You are here:
Bilateral relations between Switzerland and Italy
The traditionally good relations between Switzerland and Italy are characterised by close economic, political, human and cultural ties, a common language and frequent visits at all levels.
Bilateral relations between Switzerland and Italy are based on a complex set of agreements. Regular meetings are held between government and official representatives of both countries, in addition to which there is institutionalised contact between the two parliaments.
In May 2012, Switzerland and Italy initiated a dialogue on their respective financial and fiscal sectors. With respect to energy and transport policy, as well as the development of infrastructure, close cooperation is already under way.
Switzerland and Italy consider dialogue on agriculture to be important, and discussions on that subject took place in February 2013 for the second time. Dialogue of this kind provides Switzerland with a welcome opportunity to raise bilateral, European and international issues with its third-largest trading partner.
Agencies such as Regio Insubrica, Regio Sempione and the Italian-Swiss cross-border dialogue provide an institutional framework for cross-border cooperation.
Switzerland will be taking part with a pavilion in Expo Milano 2015 – Feeding the planet, Energy for life. It will also organise a series of events in various Italian cities in preparation for the Expo.
Around 500’000 Italian citizens live in Switzerland. They represent an important part of relations between the two countries.
Italy is Switzerland’s third-largest trading partner, after Germany and the United States, with a balance of trade which is regularly in surplus (CHF 3.8 billion in 2012).
With direct investments of CHF 25 billion, Switzerland, as Italy’s ninth largest investor nation, created over 78’000 jobs in Italy in 2011. In the same year, Italy made CHF 4.2 billion of direct investments in Switzerland, providing jobs for 13’000 people.
Activity is particularly intense along the two countries’ shared border, where over 60’000 Italians cross into Switzerland every day in order to go to work.
There are four Swiss schools, located in Milan, Bergamo, Rome and Catania. Swiss universities also maintain good and long-standing contacts with partner institutions in Italy. The creation of the USI Università della Svizzera italiana and the University of Applied Sciences and Arts of Southern Switzerland (SUPSI) have helped to consolidate academic and cultural bonds between Switzerland and Italy.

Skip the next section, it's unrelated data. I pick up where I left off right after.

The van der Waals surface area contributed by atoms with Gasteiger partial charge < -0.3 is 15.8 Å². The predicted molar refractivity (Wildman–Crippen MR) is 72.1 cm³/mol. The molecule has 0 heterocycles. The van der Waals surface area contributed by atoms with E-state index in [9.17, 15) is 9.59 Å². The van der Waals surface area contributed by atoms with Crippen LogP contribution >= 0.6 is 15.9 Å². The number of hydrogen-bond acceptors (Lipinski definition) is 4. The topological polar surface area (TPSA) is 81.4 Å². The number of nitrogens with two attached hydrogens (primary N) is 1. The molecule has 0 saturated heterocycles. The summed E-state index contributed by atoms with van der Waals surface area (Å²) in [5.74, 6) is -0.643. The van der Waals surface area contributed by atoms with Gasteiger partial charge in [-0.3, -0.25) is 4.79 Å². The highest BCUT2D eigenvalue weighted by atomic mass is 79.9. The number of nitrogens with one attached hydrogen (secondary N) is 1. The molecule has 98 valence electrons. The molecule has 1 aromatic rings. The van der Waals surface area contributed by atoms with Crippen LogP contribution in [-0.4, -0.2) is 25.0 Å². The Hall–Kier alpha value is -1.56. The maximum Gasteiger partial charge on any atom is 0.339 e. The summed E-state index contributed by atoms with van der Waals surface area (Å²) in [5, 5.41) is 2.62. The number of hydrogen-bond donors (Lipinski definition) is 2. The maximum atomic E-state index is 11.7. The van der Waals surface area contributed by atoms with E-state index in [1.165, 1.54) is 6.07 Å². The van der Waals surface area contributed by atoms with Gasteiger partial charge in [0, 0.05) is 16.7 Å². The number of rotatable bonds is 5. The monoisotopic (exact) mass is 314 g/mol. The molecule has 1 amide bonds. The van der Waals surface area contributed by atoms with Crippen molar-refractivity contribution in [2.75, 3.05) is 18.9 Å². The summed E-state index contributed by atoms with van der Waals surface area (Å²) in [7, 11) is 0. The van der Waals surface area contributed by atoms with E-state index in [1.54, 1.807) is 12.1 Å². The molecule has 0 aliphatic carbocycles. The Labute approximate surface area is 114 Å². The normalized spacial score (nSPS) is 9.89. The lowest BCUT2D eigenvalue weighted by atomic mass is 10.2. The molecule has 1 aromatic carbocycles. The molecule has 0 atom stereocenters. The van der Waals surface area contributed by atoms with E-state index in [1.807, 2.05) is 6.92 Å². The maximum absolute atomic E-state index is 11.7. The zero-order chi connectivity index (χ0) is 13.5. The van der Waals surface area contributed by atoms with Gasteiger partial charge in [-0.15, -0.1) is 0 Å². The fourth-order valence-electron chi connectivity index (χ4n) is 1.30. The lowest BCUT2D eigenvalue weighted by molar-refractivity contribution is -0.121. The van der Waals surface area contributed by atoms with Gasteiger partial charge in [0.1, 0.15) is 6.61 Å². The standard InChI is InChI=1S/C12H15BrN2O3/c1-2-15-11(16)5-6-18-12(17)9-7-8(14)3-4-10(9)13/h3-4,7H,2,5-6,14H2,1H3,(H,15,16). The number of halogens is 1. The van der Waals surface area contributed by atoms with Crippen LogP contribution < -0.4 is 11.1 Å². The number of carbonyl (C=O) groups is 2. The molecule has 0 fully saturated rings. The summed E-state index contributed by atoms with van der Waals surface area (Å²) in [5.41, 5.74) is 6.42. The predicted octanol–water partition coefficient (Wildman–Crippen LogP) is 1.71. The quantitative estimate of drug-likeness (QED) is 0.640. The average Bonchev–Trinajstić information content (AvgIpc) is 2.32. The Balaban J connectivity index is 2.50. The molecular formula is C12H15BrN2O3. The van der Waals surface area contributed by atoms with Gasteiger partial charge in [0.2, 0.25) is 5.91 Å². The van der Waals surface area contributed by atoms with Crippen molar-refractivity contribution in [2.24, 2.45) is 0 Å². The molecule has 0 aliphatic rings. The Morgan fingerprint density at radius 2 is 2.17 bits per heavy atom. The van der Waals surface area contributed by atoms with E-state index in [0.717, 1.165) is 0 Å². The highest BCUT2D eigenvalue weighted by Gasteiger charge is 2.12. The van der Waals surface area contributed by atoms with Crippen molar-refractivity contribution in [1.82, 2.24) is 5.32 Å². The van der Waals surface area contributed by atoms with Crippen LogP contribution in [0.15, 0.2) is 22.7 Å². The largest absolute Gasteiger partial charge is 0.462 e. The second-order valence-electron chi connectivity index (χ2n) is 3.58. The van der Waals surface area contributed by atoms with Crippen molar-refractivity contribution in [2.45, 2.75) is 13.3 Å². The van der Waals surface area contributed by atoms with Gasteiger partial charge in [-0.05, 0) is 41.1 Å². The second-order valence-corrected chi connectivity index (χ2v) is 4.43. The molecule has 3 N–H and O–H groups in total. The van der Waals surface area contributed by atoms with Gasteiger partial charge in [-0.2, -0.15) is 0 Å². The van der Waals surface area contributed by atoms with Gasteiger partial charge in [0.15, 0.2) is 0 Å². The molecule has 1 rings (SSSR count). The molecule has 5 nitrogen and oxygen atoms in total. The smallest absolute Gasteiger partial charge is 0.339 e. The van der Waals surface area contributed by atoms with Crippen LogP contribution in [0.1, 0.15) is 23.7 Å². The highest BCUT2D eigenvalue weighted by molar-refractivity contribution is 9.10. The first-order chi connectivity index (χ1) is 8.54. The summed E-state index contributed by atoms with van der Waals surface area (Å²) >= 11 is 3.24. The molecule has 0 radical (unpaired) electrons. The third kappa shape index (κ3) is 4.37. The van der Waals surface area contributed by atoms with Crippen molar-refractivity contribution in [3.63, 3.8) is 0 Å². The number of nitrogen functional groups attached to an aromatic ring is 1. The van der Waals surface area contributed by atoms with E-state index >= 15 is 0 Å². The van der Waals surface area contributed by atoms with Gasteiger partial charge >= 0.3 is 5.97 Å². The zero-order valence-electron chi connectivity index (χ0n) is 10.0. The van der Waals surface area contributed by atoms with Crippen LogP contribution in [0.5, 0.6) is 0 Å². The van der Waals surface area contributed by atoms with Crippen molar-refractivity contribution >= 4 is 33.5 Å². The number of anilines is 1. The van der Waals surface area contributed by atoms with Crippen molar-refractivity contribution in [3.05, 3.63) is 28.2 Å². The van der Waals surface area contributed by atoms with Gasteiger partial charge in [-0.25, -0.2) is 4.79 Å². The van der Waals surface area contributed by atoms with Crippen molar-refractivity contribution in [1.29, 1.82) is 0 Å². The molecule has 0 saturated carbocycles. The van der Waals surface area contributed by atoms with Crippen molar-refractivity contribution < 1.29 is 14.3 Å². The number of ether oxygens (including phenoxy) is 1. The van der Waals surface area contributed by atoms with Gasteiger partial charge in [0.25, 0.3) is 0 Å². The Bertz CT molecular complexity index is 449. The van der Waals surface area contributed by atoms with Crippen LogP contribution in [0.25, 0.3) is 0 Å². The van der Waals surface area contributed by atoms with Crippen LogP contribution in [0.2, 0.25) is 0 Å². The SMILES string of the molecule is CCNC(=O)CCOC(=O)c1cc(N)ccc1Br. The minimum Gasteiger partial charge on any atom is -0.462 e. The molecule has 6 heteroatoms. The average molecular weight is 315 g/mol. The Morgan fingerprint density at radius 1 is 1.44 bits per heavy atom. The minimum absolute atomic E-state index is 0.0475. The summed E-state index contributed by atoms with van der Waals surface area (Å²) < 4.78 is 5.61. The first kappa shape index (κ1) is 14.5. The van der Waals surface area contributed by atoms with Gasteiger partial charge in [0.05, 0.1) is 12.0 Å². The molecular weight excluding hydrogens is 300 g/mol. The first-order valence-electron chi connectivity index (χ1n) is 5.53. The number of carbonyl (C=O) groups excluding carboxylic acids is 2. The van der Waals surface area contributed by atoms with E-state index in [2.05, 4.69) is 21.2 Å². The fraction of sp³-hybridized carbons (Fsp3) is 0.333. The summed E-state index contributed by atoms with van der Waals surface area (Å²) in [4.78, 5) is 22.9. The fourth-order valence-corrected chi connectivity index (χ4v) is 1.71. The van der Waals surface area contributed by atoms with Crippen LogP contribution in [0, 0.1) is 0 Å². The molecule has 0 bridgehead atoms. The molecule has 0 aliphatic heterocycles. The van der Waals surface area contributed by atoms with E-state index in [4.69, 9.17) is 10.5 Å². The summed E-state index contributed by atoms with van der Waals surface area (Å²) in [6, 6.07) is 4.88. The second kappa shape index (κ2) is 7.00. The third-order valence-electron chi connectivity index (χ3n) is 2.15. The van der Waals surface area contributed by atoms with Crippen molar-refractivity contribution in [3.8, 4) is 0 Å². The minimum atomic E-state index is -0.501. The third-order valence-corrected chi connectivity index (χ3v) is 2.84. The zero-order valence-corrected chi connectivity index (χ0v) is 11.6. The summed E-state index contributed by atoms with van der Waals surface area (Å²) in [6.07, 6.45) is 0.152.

Moreover, academic cooperation has benefited from the agreement on mutual recognition of university qualifications. The scientific commission, whose mandate is to encourage cooperation, promote double doctorate programmes and improve the recognition of academic qualifications, met for the first time in 2010.
Italian researchers and artists can apply for a Swiss Government Excellence Scholarship from the State Secretariat for Education, Research and Innovation (SERI).
50’100 Swiss citizens were living in Italy in 2012.
Close relations between Switzerland and Italy also exist in the cultural sphere. Since 1947, Switzerland has maintained the Istituto Svizzero di Roma which is dedicated to cultural and scientific exchanges and has a regional office in Milan, the Centro culturale svizzero. The FDFA is participating in joint projects throughout the world as part of the Settimana della lingua italiana nel mondo initiated by the Italian Foreign Ministry.
In 1957, the Federal Council upgraded the Swiss legation in Rome to an embassy.
In 2011, at the same time as celebrations to mark the 150th anniversary of the unification of Italy, the 150th anniversary of diplomatic relations between Switzerland and Italy also took place.